Jean Baptiste Apollinaire Lebas, a French engineer, born Aug. 13, 1797, died in 1873. In 1836 he removed the great obelisk of Luxor from Egypt to the Place de la Concorde, Paris, as described in his L' Obelisque de Luxor, his-toire de sa translation d Paris (Paris, 1839). He was keeper of the naval museum of the Louvre, and a member of the board of admiralty, retiring in 1858.
Jean Baptiste Auguste Clesinger, a French sculptor, born in Besancon about 1820. He studied under his father and in Italy, and acquired popularity in 1844 by his bust of Scribe. His subsequent works include a "Girl Bitten by a Serpent," a statue of Louise of Savoy, colossal busts of "Liberty" and "Fraternity," a statue of Rachel as "Phaedra," and one of "Tragedy " for the theatre Francais; equestrian statues of Francis I. and of Napoleon I. as Roman imperator, for the Louvre; an admirable figure of a "Gypsy Girl;" a bust of Charlotte Corday; and two statues of Sappho. He has executed many other works relating to classical and mythological subjects. In 18G7 he made busts of the emperor of Russia and of the king of Prussia (the present emperor of Germany) for the hotel de ville, and in 1869 a statue of " Cleopatra in presence of Ca?sar." He married the daughter of George Sand.
Jean Baptiste Bissot Vincennes, sieur de, an American soldier, born in Quebec in January, 1688, burned by the Chickasaws in 1736. He was the tenth child of Francois Bissot, and brother-in-law of Joliet, the explorer of the Mississippi. He was an active officer in the west, and in 1704 attacked an Ottawa party and rescued some Iroquois prisoners taken in violation of treaties, thus averting a war. He was engaged in 1712 in the operations against the Foxes at Detroit, and soon after founded the post that still bears his name. He took part in 1736 in an expedition from the Illinois country against the Chickasaws, while another attacked them from Louisiana. The latter expedition failed, and D'Artagnette and Vincennes, pushing on, carried some towns, but were finally defeated, and nearly all killed or taken. Vincennes, with D'Artagnette, Father Senat, and some others, was burned.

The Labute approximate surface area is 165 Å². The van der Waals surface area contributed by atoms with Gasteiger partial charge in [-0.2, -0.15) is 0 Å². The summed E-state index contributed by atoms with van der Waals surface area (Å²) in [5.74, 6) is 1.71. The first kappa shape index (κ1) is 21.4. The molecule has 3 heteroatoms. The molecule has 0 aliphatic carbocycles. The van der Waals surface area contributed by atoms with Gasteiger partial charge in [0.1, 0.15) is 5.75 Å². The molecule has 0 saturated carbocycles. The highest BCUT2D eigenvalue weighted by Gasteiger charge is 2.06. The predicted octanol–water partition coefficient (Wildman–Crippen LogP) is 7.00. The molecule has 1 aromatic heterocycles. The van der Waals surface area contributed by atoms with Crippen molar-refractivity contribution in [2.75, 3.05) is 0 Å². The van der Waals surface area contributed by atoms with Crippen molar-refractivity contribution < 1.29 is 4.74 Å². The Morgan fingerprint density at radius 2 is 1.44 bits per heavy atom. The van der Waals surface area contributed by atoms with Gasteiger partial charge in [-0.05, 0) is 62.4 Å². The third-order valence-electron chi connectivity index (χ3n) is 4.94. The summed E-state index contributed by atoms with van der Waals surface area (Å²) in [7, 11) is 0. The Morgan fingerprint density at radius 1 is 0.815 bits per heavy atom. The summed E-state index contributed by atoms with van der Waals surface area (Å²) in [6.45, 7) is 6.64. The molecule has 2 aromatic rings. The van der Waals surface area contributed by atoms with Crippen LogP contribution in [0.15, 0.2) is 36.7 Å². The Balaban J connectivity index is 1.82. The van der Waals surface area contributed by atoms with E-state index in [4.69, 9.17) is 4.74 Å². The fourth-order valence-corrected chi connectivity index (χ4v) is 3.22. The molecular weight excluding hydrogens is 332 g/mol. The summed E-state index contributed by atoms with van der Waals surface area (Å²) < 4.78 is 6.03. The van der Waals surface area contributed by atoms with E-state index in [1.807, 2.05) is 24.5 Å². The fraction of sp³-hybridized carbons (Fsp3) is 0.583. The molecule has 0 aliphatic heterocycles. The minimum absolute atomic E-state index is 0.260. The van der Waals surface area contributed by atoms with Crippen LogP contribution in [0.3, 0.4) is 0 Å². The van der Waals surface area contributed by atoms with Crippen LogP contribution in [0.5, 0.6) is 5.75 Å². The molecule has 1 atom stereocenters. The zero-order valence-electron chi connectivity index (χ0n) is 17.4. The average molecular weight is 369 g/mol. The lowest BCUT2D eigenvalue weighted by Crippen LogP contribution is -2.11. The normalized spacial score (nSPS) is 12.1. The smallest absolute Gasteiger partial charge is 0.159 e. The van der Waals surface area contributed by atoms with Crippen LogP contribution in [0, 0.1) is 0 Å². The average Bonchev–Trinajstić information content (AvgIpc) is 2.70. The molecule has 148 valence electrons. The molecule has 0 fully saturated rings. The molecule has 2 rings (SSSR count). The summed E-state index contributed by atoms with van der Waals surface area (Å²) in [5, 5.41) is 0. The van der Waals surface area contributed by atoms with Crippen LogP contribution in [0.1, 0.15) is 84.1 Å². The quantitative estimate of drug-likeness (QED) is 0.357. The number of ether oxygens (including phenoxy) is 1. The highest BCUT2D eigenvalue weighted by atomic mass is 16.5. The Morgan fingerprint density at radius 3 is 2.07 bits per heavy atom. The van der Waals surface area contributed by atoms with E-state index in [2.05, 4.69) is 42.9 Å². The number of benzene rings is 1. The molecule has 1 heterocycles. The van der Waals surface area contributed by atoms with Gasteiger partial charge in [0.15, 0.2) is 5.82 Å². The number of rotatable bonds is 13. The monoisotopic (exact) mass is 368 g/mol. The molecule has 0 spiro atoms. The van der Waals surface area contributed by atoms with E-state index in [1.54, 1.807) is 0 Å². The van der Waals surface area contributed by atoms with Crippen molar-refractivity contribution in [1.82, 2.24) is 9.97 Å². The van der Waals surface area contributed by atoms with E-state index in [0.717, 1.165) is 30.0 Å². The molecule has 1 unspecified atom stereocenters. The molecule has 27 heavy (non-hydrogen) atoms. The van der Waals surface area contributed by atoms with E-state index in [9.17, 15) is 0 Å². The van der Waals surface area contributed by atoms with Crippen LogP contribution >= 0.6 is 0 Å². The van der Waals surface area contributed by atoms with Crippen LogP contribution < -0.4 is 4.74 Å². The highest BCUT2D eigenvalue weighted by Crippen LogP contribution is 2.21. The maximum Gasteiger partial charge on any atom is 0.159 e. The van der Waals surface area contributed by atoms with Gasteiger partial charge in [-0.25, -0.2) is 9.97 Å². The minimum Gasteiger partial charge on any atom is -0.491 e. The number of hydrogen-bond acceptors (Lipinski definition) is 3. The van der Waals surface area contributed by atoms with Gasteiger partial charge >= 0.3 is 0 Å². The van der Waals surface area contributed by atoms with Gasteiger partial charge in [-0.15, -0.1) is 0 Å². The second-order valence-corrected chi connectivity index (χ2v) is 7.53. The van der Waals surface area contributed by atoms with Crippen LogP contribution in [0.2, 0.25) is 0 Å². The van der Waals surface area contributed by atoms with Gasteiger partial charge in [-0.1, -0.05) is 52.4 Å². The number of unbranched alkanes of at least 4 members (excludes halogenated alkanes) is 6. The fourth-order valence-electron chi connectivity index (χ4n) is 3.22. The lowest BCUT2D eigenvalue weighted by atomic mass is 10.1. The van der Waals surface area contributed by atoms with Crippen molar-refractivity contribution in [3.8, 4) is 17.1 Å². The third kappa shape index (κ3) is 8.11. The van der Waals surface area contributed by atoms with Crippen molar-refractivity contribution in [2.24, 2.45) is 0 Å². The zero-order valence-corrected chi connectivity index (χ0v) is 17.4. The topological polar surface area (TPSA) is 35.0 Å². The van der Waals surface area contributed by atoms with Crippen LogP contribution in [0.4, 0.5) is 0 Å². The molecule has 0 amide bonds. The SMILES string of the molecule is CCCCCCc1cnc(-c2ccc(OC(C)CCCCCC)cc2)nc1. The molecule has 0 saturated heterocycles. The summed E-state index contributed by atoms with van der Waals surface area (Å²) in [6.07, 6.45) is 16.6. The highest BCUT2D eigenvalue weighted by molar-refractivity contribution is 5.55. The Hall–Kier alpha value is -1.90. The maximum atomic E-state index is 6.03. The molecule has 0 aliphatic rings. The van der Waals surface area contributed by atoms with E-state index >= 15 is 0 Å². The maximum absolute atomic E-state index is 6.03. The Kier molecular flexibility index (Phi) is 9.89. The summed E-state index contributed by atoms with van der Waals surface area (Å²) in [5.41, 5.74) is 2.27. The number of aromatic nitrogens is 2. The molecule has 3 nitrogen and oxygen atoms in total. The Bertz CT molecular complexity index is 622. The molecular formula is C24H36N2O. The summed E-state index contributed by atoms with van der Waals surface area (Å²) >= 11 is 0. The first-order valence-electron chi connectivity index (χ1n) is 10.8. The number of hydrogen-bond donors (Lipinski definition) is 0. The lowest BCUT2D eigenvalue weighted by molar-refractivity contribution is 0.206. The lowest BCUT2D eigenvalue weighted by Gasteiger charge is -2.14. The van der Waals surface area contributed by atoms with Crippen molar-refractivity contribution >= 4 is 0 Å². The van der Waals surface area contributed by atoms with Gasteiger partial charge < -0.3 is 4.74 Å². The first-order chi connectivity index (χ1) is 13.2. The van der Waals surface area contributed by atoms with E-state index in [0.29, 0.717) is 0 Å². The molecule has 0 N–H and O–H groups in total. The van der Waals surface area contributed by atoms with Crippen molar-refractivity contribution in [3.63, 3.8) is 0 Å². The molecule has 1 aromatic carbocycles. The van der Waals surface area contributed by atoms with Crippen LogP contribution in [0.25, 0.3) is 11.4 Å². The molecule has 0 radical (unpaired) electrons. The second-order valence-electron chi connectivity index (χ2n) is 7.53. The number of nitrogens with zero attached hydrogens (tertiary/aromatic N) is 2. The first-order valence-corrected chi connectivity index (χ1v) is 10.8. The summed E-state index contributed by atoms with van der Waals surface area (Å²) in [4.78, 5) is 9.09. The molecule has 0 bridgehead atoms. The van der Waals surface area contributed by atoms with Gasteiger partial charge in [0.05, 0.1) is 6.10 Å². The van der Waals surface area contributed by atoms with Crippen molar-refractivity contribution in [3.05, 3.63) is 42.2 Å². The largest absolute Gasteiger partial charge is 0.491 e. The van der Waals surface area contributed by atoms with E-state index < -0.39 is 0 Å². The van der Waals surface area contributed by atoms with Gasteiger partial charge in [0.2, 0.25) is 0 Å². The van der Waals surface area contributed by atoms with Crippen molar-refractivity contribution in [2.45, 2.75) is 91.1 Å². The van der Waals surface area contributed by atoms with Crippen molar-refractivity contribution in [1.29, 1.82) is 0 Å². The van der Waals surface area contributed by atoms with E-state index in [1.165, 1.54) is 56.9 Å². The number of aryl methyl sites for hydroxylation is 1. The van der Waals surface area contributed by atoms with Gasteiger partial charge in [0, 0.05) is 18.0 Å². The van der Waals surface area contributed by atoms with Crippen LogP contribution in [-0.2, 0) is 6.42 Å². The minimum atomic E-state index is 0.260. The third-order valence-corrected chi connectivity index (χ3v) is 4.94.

Jean Baptiste Christophe Fusee Aublet, a French botanist, born at Salon, in Provence, in 1720, died in Paris in 1778. He is celebrated for his botanical labors in Mauritius and in French Guiana. His herbarium was purchased by Sir Joseph Banks, and is now in the possession of the British museum.
Jean Baptiste Ciceron Lesueur, a French architect, born near Rambouillet, Oct. 5, 1794. He won the Roman prize at the school of fine arts in 1819, and spent several years in Italy. Returning to Paris, he designed the parish church of Vincennes (1828-'30), and subsequently was associated with Godde in enlarging the hotel de ville. In 1846 he was admitted to the institute, and in 1852 became professor in the school of fine arts. In 1857 he completed the conservatory of music at Geneva. He has written, among other works, Chronologic des rois d'Egypte, which received an academical prize in 1846, and was published at the expense of the government (1848-'50).